[sword-devel] module modtime -vs- CLucene index out-of-date-ness

Kahunapule Michael Johnson kahunapule at mpj.cx
Wed May 2 14:35:04 MST 2007

Chris Little wrote:
> Unfortunately, that's impractical. With a virus scanner on, the 
> compression takes 5 minutes for a single Bible (OT+NT) on my Win32 
> system (2GHz Pent-M, 7200RPM drive), due to the constant disk access. We 
> would either have to tell users to disable virus protection or deal with 
> people complaining that their systems freeze every time they add/update 
> a module.
Hmmm... maybe instead of indexing instantly in the foreground, launching
a restartable background process that works on creating indexes for all
installed modules while the main program is actually running would work?
The index would be used by the main program if it was marked as
completed, otherwise it would fall back to slower, but still functional,
searches. Of course, this would have the advantage that the system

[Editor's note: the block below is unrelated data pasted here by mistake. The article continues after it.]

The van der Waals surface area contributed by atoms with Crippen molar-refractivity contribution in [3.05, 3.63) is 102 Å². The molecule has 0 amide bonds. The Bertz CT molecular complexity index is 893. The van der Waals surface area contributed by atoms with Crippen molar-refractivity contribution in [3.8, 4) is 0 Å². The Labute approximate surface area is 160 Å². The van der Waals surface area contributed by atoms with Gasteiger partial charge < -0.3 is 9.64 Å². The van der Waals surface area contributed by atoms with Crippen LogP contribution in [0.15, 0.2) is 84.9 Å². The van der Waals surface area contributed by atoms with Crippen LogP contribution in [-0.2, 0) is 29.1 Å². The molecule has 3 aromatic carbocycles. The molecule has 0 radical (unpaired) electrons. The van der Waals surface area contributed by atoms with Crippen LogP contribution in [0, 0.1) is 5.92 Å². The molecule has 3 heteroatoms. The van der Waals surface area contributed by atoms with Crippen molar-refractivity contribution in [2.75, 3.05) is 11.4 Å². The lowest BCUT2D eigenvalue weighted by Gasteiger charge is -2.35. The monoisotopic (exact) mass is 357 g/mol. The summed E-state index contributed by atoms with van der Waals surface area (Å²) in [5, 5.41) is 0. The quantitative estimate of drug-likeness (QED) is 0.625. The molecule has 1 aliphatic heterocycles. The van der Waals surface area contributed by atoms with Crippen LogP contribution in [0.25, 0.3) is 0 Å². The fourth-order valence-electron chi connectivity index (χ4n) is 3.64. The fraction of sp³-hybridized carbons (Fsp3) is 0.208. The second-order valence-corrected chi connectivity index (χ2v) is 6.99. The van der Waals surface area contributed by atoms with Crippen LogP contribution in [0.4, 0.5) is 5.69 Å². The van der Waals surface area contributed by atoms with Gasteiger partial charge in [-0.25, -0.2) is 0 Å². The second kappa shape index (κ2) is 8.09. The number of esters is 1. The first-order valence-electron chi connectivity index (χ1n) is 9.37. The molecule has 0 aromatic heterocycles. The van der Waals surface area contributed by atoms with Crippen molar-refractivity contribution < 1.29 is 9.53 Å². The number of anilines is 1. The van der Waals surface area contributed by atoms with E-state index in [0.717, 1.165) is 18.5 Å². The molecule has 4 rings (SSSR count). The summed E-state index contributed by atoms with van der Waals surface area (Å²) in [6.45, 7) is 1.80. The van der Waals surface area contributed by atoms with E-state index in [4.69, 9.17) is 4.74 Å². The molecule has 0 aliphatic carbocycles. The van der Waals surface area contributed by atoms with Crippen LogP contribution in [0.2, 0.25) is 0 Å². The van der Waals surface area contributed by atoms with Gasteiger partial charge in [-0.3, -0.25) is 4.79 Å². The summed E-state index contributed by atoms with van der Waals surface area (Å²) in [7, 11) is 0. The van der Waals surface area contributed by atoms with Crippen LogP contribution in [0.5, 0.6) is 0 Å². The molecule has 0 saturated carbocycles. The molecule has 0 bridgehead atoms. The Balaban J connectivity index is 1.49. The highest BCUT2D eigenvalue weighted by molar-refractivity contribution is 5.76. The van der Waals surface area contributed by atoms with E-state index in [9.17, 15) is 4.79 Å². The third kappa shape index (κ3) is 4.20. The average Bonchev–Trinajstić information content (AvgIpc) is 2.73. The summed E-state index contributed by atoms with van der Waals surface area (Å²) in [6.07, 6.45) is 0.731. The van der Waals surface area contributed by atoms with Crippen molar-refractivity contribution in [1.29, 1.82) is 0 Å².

wouldn't take excessive amounts of time to install a module, but the
disadvantage that performance would be seriously suboptimal until the
indexing was done.

Telling people to disable virus protection is not a good idea, in
general. If people get used to doing that for legitimate programs,
crackers could just as easily ask people to disable virus protection
while they install their malware... and probably get some people to do it.

In the case of a really long process, paying attention to entertaining
the user with estimated completion times and indication of activity
makes it much more likely that the process will be allowed to complete.
5 minutes per Bible is pushing the average user's attention span, but if
they know they have time to go to lunch, or watch a whole season of
"24," or whatever the estimate says, they might...

Or, you could go back to your idea of just pre-indexing the modules and
living with the bigger downloads. Bigger downloads don't bother me this
month, living in Colorado with a high speed Internet connection. Next
month, they will, as I'll be living in Papua New Guinea with a slow
connection that I pay by the megabyte for. We can overcome that problem,
however, by periodically having someone mail a CD or DVD with all of the
current Crosswire software and modules on it. We'll most likely keep
doing that with either larger or smaller modules, so it actually isn't
that big of a consideration.


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